The chief feature of POD publishing is the short print run it makes practical – anything from a single copy, to 25, to 100, and on up, all at remarkably low total cost compared with the minimum print run of thousands a regular publisher used to have to commit to if he wanted a reasonable unit cost. POD is the reason why the total of new titles published in the U.S. in the last few years has skyrocketed from the old 50K or so titles-per-year average to – depending on what source you cite – 150K to 200K or more per year.

Back to my novel. This was a new thing for me. I had been a journalist more than 40 years but pretty much kept to nonfiction, if you can call reports on town meetings and school budgets nonfiction. For the last 20 or so years I have been a freelancer and had a children's publisher as a principal client. I wasn't hired to write for children but to be a sort of publicist for the company; however, the atmosphere rubbed off on me. When I started my novel it was to be for the older sort of young people, called in the trade "young adults."

I had discovered that a great many quite fine artists and writers work in the children's field at least partly because they can sidestep the virtually mandatory production of soft porn that adult fiction now seems to involve. The children's field still considers soft porn – any more or less explicit description of sex acts even when embedded in "romance" – as a tad inappropriate, certainly for the under-12 set and perhaps even for the under 16-year-olds. Although sex-ed courses ("nonfiction") in the government schools may well be already over that fence. One of the oddities of the present scene is how little we adults, perhaps even parents of school-age children, know about such curricula in our local schools.

I have described my novel as an "amiable fantasy," meaning there are not any real bad guys in it, and I have also said that, in the early chapters, it is an adventure of kids for kids, in the middle chapters a puzzle for the adults involved, and in the final chapters a kind of meditation on metaphysics and levels of consciousness. No doubt a somewhat indigestible mix, but at least it's not soft porn. Although it may be that my mentions of Spanish (conquistador) Christianity, and the ready Amerindian acceptance of it, may be the near equivalent for some people.

LRC's Mike (in Tokyo) Rogers, who has lately published a first book, Schizophrenic in Japan, has hit on the core fact of the bookbiz. Publishers won't spend any money to promote anything except the few books on their list they think will hit big. The lesser titles must sink or swim on their own; that is, on their author's own efforts.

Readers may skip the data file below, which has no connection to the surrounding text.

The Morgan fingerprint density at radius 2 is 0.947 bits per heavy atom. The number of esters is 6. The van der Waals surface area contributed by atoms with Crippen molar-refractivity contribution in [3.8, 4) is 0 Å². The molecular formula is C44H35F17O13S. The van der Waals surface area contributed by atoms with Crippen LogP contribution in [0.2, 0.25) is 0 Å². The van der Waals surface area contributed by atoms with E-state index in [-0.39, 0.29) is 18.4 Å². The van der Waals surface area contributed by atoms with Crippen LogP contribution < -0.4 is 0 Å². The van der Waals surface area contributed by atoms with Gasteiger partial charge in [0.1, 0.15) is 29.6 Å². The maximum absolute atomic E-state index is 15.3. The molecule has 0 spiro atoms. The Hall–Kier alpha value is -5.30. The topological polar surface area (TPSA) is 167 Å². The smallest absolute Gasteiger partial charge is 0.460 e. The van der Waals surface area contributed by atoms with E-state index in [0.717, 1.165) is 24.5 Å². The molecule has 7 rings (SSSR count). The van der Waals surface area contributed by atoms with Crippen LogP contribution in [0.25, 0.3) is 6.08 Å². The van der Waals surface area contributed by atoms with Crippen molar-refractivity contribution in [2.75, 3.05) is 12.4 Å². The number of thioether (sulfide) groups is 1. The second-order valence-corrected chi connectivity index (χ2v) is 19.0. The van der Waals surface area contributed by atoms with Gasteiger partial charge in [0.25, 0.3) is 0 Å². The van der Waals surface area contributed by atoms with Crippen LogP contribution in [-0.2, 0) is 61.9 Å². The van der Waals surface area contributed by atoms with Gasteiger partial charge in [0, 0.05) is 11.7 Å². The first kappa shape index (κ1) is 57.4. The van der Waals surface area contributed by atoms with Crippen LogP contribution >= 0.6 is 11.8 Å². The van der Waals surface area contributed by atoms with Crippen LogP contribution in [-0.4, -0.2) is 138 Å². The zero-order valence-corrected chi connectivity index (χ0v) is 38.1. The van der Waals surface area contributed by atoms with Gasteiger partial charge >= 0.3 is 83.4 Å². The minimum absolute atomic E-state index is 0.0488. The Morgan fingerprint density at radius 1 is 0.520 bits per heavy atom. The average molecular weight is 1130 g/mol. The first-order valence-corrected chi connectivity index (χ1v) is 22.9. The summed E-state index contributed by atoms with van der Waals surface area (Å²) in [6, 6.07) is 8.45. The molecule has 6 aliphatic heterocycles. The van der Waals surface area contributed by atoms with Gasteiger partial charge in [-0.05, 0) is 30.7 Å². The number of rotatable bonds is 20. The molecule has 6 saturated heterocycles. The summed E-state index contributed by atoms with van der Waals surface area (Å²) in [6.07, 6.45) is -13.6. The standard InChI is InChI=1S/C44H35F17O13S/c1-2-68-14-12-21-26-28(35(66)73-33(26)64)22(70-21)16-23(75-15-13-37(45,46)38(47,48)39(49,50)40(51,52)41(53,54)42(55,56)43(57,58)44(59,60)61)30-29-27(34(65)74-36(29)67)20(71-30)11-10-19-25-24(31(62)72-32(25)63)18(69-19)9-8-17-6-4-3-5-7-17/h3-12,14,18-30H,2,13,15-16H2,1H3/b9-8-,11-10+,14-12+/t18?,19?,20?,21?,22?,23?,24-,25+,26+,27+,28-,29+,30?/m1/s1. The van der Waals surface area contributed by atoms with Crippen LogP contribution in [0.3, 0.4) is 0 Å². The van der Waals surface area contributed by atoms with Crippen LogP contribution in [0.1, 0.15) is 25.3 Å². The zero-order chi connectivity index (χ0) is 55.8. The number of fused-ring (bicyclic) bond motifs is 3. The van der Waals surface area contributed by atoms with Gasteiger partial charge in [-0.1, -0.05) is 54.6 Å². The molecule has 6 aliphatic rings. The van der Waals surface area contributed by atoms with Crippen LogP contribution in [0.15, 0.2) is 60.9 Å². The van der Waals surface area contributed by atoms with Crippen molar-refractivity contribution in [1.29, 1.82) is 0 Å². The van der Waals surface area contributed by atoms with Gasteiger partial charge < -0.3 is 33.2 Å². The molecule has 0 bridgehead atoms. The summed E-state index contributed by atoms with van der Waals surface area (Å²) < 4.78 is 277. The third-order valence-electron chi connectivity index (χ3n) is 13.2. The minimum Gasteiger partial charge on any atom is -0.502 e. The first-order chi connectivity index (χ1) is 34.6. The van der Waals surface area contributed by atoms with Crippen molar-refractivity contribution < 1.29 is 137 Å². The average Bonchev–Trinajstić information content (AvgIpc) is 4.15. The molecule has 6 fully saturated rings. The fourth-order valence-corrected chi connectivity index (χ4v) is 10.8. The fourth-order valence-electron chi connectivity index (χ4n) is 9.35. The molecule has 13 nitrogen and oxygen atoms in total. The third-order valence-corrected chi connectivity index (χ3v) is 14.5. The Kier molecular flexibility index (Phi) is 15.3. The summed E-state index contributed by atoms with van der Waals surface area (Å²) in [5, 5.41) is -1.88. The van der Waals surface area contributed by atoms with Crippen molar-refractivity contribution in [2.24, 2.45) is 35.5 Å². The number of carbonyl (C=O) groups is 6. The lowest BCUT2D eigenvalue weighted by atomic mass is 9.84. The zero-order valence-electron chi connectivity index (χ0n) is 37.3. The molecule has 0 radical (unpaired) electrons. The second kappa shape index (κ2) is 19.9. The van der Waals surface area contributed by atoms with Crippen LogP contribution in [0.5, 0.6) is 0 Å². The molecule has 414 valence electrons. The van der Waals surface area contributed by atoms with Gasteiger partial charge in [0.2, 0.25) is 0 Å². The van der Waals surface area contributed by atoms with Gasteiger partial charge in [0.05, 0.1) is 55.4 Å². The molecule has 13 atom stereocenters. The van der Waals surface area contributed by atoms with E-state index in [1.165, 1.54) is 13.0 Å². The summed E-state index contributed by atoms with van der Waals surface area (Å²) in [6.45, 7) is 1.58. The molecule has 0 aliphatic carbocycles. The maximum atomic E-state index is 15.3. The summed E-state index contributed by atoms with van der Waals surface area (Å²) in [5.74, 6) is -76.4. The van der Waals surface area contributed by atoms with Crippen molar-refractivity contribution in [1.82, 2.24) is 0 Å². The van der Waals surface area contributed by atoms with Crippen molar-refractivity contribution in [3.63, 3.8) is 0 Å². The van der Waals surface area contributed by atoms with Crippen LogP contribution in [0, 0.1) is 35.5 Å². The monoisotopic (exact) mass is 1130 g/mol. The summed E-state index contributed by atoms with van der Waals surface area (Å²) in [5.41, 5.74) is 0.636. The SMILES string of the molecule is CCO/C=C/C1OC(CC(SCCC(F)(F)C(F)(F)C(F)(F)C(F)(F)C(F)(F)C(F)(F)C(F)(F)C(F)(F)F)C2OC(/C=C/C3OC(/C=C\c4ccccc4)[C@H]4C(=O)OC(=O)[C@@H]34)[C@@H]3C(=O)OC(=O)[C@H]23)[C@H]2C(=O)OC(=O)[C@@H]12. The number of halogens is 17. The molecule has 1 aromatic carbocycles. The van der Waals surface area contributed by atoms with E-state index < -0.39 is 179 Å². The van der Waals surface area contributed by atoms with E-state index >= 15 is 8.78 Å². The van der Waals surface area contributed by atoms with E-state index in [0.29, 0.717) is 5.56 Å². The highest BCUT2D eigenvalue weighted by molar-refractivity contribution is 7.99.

In fact, here I am, publisher of my own book, and I am not spending anything to promote it except for a little gas to go around to the few remaining area bookstores to ask them to carry it. I do have it listed now on Amazon and just the other day finally figured out how to get the cover illustration onto the Amazon site.

I now understand why books have to cost so much. If you spend much more than 20% of the retail price of the book on all aspects of editing and printing you won't be able to pay a distributor's discount or that of a retailer such as Amazon (up to 55% of the retail price) and have anything left. But how, in conscience, can one charge $15 for an itty-bitty paperback? Mine goes for $7.95 and that's bad enough.

Friends I had appealed to for critiques of my novella had not thought it was competition for anything of Flaubert's. One bright young editor and friend really scored me heavily for too much "tell" and not enough "show." Those are currently very important buzzwords in writebiz. But I like the thing as it is now. Another friend had suggested cutting out the first 17 chapters as essentially only "back-story" – details the writer needs to have worked out but the reader doesn't need to know. I did that, and now, like Mike Rogers in his defense of his own work, I am content to stand by my book, willy-nilly.

Anyway, for me, it's now on to the next project. I have a five-year plan that calls for a book a year, and I am going to have to scurry to get the next one out by the end of 2005.

June 13, 2005